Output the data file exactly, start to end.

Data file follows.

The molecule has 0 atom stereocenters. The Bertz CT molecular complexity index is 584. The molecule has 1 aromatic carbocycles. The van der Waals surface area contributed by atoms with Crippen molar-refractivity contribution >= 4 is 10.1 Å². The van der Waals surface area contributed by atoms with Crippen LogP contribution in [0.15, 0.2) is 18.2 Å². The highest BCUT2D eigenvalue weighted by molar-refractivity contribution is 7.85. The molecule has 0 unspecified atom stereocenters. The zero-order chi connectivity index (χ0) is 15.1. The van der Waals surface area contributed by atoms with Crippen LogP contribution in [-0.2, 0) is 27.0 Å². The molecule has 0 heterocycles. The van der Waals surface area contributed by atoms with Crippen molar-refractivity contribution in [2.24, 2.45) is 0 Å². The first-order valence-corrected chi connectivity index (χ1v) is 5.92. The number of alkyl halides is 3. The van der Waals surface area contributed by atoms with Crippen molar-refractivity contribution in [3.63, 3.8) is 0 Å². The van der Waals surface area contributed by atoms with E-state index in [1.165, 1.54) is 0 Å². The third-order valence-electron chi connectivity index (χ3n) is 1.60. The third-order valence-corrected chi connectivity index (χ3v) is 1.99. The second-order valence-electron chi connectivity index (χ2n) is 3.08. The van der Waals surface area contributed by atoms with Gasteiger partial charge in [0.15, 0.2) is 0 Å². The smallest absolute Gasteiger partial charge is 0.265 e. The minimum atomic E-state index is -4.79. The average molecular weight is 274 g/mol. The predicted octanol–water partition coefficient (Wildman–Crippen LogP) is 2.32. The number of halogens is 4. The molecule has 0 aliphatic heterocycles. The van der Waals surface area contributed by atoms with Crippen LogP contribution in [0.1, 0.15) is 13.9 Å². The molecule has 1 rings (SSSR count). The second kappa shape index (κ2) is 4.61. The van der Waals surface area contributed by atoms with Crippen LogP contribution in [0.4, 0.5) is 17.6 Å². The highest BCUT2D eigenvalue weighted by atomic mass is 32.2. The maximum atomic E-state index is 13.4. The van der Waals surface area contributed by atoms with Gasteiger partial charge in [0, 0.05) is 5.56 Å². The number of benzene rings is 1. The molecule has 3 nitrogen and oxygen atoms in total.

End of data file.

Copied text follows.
The molecule has 0 atom stereocenters. The Bertz CT molecular complexity index is 584. The molecule has 1 aromatic carbocycles. The van der Waals surface area contributed by atoms with Crippen molar-refractivity contribution >= 4 is 10.1 Å². The van der Waals surface area contributed by atoms with Crippen LogP contribution in [0.15, 0.2) is 18.2 Å². The highest BCUT2D eigenvalue weighted by molar-refractivity contribution is 7.85. The molecule has 0 unspecified atom stereocenters. The zero-order chi connectivity index (χ0) is 15.1. The van der Waals surface area contributed by atoms with Crippen LogP contribution in [-0.2, 0) is 27.0 Å². The molecule has 0 heterocycles. The van der Waals surface area contributed by atoms with Crippen molar-refractivity contribution in [2.24, 2.45) is 0 Å². The first-order valence-corrected chi connectivity index (χ1v) is 5.92. The number of alkyl halides is 3. The van der Waals surface area contributed by atoms with Crippen molar-refractivity contribution in [3.63, 3.8) is 0 Å². The van der Waals surface area contributed by atoms with E-state index in [1.165, 1.54) is 0 Å². The third-order valence-electron chi connectivity index (χ3n) is 1.60. The third-order valence-corrected chi connectivity index (χ3v) is 1.99. The second-order valence-electron chi connectivity index (χ2n) is 3.08. The van der Waals surface area contributed by atoms with Gasteiger partial charge in [0.15, 0.2) is 0 Å². The smallest absolute Gasteiger partial charge is 0.265 e. The minimum atomic E-state index is -4.79. The average molecular weight is 274 g/mol. The predicted octanol–water partition coefficient (Wildman–Crippen LogP) is 2.32. The number of halogens is 4. The molecule has 0 aliphatic heterocycles. The van der Waals surface area contributed by atoms with Crippen LogP contribution in [0.1, 0.15) is 13.9 Å². The molecule has 1 rings (SSSR count). The second kappa shape index (κ2) is 4.61. The van der Waals surface area contributed by atoms with Crippen LogP contribution in [0.4, 0.5) is 17.6 Å². The highest BCUT2D eigenvalue weighted by atomic mass is 32.2. The maximum atomic E-state index is 13.4. The van der Waals surface area contributed by atoms with Gasteiger partial charge in [0, 0.05) is 5.56 Å². The number of benzene rings is 1. The molecule has 3 nitrogen and oxygen atoms in total.